Connected clubhouse

From left, top: program coordinator Josh Beiderman, executive director Laura Rariden, and Sophie and Grace Bilyeu; middle: Ava Foote, Jaylee Tripp and John Kieper; lower: Kiannah Bailey, Khloe and Kaylin Seeley, and Erik Branam. LAURA RARIDEN/PHOTO

CRESWELL — Show and Tell, Creative Writing, Lego Club, a Talent Show, “Think Big” Philosophy, Science, Drawing/Cartooning and Dance/Performance are among the virtual activities kids are engaging in during this extended period of school closures and social distancing.

Creswell Clubhouse’s “Community Helpers Club” has provided plenty of activities for members.

Laura Rariden is the executive director of the community helpers’ leadership and service-learning program. Students in the CHC make decisions for the larger Clubhouse program, such as planning field trips, parties, and choosing and scheduling upcoming clubs. 

It was in that capacity that the group comprised Clubhouse’s first virtual meeting, where they established rules for online clubs and planned virtual activities.

The rules – mute yourself unless you are speaking, no talking over others and raise your hand if you wish to speak – are the same as in-person meetings.

“I can always count on them to help smooth out rough spots by enlisting their support in helping manage the climate and culture of Clubhouse,” Rariden said. She added that “Children and staff were delighted to see each other” during that meeting and agreed to continue practicing self-control, turn-taking, active listening and mutual respect during virtual meetings.

“I joked with them about being the meeting ‘administrator’ and having the ability to mute the whole group if I wanted, but I wouldn’t be able to do that in person,” Rariden said.

Clubhouse has held two clubs per week since virtual activities were selected, with plans to continue throughout their prolonged closure.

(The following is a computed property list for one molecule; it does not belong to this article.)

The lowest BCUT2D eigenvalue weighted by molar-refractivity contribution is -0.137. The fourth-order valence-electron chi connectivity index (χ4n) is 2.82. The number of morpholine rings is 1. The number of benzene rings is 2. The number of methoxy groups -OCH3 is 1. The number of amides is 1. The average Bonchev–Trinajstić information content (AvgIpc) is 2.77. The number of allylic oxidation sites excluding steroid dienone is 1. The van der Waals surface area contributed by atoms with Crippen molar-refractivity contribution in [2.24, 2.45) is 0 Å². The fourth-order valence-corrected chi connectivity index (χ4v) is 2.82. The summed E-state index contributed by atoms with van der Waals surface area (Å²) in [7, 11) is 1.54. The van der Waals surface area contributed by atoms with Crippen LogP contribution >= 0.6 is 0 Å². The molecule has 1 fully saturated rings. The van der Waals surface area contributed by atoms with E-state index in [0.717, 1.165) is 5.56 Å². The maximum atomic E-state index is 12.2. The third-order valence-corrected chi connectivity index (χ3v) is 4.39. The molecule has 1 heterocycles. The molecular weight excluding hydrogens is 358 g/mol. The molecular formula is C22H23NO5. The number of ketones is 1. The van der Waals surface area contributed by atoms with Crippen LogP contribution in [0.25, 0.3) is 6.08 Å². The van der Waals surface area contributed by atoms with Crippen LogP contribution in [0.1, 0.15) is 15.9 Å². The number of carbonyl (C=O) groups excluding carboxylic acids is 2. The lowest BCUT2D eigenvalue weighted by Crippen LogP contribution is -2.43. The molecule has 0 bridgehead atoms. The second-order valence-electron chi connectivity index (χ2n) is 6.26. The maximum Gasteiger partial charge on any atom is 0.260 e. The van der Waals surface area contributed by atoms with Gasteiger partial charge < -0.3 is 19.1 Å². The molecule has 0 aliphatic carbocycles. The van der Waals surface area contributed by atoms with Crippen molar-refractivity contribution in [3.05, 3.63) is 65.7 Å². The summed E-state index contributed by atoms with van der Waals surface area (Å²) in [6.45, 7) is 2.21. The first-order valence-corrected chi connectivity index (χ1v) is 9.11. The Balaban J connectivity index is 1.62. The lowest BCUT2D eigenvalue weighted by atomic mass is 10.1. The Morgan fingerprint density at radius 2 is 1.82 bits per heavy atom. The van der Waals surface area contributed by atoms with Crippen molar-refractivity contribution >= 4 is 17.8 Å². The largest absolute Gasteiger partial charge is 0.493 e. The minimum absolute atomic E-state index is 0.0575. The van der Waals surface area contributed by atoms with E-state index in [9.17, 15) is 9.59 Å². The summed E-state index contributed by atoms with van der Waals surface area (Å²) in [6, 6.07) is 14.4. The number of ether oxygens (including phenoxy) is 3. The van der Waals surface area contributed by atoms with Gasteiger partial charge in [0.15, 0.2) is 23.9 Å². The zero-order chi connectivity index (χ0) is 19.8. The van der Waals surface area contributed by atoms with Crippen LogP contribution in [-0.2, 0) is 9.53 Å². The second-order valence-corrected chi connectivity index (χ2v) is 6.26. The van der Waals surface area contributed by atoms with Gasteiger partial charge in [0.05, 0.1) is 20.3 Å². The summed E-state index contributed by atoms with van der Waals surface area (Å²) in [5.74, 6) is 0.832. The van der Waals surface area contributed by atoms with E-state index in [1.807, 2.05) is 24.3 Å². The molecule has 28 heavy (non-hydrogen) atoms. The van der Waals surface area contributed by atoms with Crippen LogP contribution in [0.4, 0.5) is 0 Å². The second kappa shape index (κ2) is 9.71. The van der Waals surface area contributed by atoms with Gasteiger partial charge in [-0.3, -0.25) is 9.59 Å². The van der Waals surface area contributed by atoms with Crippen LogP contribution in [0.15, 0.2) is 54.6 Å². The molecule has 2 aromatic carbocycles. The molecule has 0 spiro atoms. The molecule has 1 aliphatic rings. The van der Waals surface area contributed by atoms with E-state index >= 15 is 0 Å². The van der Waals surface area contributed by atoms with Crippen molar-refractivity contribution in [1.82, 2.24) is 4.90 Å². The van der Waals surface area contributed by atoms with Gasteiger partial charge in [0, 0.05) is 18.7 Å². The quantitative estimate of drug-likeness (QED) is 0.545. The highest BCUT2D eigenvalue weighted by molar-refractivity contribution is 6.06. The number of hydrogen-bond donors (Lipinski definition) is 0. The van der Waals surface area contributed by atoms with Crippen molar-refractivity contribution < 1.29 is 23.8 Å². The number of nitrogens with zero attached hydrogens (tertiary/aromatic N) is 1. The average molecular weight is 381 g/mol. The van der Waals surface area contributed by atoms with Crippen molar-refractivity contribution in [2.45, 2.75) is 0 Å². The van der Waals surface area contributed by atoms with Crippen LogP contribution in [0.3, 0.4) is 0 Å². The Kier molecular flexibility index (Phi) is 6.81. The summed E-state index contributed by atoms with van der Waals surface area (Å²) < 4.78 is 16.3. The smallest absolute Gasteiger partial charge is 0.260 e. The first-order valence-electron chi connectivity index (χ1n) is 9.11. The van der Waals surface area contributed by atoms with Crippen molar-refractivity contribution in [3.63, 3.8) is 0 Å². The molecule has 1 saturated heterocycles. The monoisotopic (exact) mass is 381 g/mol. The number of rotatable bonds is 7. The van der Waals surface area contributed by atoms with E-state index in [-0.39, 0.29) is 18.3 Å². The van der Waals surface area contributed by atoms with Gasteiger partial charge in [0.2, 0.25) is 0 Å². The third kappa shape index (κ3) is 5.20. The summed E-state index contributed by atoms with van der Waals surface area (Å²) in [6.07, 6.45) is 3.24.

“We really want children to feel connected to their friends, our staff and Clubhouse, knowing we will always be there for each other – even if we have to do it virtually,” Rariden said.

About 10 children have been participating in the activities.

“A couple of children asked to do Gym Games” as an activity, Rariden noted, “and I felt terrible we could not run around together and play big group games – a favorite for many of our children at Clubhouse.”

The pet show-and-tell naturally included cats and dogs, but also a bunny and a black chicken named Midnight.

“Everyone shared about their pet’s age, what they eat, tricks and why they are special,” Rariden said. “It was super cool to see how much we all love our fur pets and how much our fur pets mean to us.”

Clubhouse has also begun hosting a children’s philosophy curriculum called “Think Big,” which encourages kids to wrestle thoughtfully with ethical questions, and to think about these issues in a whole new way.

“There are no right or wrong answers, just interesting ideas,” Rariden said. “It essentially asks questions about life that don’t have a single, absolute answer and we do our best to figure them out.”

For example, Tuesday’s “Think Big” club discussed lying, exploring questions such as: Is lying inherently wrong? Why or why not, and where do we draw that line? How can lying hurt others? What if lying causes less pain than the truth? What if lying helps you stay safe – for example, if you’re home alone and a stranger knocks on the door and asks if your parents are home?

The Community Helpers Club also plans and completes projects to help others, although that is on hold until COVID-19 restrictions are lifted.

“In the past, we have sold homemade dog treats to raise money for Greenhill, held a car wash to raise money to donate to the library expansion project, and raised money to give out a $600 college scholarship to a Creswell High School graduate who attended Clubhouse as a child,” Rariden said.

Planning projects to help their community, carrying those projects through and seeing positive results makes the Community Helpers Club fun and rewarding for kids and community alike.

“I am continually amazed by how incredibly caring, compassionate and hardworking the children are,” Rariden said.



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